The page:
The Partial Isolation and Function of Salivary Factors Which Interact with the Complement System: a Possible Role in Mucosal Immunity

  • Robert J. Boackle
  • Gretchen B. Caughman
  • Elaine A. Carsgo
Part of the Advances in Experimental Medicine and Biology book series (AEMB, volume 107)


Penetration of oral bacterial substances, coated with salivary constituents, into damaged mucosa and subsequent contact with serum complement components is an example of the potential for saliva-complement reactions. These interactions may affect not only the production of the potent complement-generated anaphylatoxins and chemotactic factors, C3a and C5a, but also other immunological responses which depend to varying extents on complement activation. These include stimulation of the differentiation of B lymphocytes to become antibody-producing plasma cells, B-cell-mediated cytotoxicity, and stimulation of macrophages and polymorphonuclear leukocytes to release lysosomal proteolytic enzymes. Stimulation of these cells is thought to occur as a result of the attachment of complement-coated antigens to specific C3b and C5b receptors on B lymphocytes, macrophages, and polymorphonuclear leukocytes. Furthermore, saliva-coated oral antigens may contact the functional complement components in the crevicular fluid (1) prior to tissue penetration.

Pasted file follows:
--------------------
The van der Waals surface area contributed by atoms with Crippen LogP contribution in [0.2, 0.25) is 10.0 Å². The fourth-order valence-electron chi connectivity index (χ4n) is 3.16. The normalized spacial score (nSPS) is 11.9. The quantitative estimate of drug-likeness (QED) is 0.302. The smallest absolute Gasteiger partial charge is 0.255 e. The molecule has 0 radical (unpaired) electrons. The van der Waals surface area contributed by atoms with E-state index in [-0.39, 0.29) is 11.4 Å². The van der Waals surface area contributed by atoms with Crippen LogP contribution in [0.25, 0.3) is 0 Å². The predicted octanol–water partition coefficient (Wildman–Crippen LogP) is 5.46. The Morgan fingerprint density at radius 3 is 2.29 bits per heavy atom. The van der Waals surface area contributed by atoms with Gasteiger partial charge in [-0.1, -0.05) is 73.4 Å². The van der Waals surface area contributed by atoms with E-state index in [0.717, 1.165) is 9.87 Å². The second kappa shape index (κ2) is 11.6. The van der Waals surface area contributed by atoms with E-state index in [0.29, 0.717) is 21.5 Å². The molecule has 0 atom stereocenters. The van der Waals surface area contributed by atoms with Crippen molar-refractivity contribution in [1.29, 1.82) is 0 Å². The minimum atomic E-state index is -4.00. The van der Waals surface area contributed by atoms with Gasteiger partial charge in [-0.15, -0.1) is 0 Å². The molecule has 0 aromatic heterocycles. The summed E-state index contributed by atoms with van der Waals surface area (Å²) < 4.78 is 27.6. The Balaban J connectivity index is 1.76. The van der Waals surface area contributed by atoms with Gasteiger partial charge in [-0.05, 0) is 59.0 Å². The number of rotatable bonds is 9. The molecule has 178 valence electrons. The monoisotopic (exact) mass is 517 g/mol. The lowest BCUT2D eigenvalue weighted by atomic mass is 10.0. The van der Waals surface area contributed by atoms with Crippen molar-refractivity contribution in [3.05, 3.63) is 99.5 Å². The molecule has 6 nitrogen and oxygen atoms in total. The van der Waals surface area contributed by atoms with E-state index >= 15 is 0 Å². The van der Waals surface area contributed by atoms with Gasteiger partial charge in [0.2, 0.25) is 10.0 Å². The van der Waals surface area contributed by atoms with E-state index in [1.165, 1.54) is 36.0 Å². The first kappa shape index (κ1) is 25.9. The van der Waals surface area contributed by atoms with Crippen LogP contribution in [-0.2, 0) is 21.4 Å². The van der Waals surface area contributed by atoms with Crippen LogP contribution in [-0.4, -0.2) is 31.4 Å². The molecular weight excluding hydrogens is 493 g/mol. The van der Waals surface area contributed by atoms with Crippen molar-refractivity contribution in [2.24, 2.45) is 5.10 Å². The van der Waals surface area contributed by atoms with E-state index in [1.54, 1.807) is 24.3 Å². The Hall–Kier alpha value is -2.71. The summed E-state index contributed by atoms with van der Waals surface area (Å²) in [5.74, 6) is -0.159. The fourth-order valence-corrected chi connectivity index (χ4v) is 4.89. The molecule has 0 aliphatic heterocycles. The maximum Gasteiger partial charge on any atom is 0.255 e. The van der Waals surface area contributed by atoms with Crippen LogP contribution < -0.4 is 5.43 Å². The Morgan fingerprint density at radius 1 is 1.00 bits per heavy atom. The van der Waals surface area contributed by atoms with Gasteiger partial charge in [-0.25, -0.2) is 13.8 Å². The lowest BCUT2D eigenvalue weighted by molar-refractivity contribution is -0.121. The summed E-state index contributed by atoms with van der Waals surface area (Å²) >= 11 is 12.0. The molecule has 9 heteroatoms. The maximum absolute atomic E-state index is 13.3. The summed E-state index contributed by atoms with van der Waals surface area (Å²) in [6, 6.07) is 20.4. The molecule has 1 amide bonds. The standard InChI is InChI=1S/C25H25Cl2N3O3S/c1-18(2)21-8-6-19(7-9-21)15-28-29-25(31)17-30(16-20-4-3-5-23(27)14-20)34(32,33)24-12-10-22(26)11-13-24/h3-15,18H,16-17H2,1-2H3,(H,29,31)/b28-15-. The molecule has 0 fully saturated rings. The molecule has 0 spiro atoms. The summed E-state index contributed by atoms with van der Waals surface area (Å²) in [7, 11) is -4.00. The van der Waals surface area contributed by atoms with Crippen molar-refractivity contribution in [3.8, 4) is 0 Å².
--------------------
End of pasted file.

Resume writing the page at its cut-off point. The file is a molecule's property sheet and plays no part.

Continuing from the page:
Complement Component Parotid Saliva Fresh Human Serum Salivary Substance Eluant Buffer 
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Copyright information

© Plenum Press, New York 1978

Authors and Affiliations

  • Robert J. Boackle
    • 1
  • Gretchen B. Caughman
    • 1
  • Elaine A. Carsgo
    • 1
  1. 1.Department of Basic and Clinical Immunology and MicrobiologyMedical University of South CarolinaCharlestonUSA

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